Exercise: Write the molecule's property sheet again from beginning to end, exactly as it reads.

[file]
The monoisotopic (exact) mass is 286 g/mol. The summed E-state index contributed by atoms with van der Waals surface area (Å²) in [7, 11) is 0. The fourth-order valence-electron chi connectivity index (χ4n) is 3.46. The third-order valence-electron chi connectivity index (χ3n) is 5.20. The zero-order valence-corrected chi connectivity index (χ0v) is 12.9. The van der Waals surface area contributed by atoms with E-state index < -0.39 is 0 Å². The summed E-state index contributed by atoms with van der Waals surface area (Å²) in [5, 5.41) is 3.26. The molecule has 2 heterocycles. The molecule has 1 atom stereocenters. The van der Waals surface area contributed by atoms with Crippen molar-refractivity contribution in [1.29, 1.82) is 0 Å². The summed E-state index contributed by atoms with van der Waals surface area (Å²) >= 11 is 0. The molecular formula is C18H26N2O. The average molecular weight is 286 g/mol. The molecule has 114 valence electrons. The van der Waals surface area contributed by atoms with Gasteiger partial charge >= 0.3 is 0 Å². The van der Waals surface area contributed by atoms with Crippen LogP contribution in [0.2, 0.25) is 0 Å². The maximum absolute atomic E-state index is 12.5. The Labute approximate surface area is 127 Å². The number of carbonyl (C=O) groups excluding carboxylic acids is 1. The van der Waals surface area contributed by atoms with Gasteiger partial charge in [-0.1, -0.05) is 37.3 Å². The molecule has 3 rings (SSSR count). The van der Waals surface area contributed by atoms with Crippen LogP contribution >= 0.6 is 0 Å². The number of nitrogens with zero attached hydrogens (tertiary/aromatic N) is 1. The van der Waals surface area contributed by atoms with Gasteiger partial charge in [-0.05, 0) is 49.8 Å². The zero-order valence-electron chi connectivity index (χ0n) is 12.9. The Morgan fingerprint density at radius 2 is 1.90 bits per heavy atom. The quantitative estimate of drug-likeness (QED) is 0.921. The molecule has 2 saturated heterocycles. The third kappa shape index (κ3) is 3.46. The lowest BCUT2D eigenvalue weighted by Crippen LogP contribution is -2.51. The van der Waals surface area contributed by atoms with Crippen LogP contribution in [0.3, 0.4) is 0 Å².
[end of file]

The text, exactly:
The monoisotopic (exact) mass is 286 g/mol. The summed E-state index contributed by atoms with van der Waals surface area (Å²) in [7, 11) is 0. The fourth-order valence-electron chi connectivity index (χ4n) is 3.46. The third-order valence-electron chi connectivity index (χ3n) is 5.20. The zero-order valence-corrected chi connectivity index (χ0v) is 12.9. The van der Waals surface area contributed by atoms with E-state index < -0.39 is 0 Å². The summed E-state index contributed by atoms with van der Waals surface area (Å²) in [5, 5.41) is 3.26. The molecule has 2 heterocycles. The molecule has 1 atom stereocenters. The van der Waals surface area contributed by atoms with Crippen molar-refractivity contribution in [1.29, 1.82) is 0 Å². The summed E-state index contributed by atoms with van der Waals surface area (Å²) >= 11 is 0. The molecular formula is C18H26N2O. The average molecular weight is 286 g/mol. The molecule has 114 valence electrons. The van der Waals surface area contributed by atoms with Gasteiger partial charge >= 0.3 is 0 Å². The van der Waals surface area contributed by atoms with Crippen LogP contribution in [0.2, 0.25) is 0 Å². The maximum absolute atomic E-state index is 12.5. The Labute approximate surface area is 127 Å². The number of carbonyl (C=O) groups excluding carboxylic acids is 1. The van der Waals surface area contributed by atoms with Gasteiger partial charge in [-0.1, -0.05) is 37.3 Å². The molecule has 3 rings (SSSR count). The van der Waals surface area contributed by atoms with Crippen LogP contribution >= 0.6 is 0 Å². The number of nitrogens with zero attached hydrogens (tertiary/aromatic N) is 1. The van der Waals surface area contributed by atoms with Gasteiger partial charge in [-0.05, 0) is 49.8 Å². The zero-order valence-electron chi connectivity index (χ0n) is 12.9. The Morgan fingerprint density at radius 2 is 1.90 bits per heavy atom. The quantitative estimate of drug-likeness (QED) is 0.921. The molecule has 2 saturated heterocycles. The third kappa shape index (κ3) is 3.46. The lowest BCUT2D eigenvalue weighted by Crippen LogP contribution is -2.51. The van der Waals surface area contributed by atoms with Crippen LogP contribution in [0.3, 0.4) is 0 Å².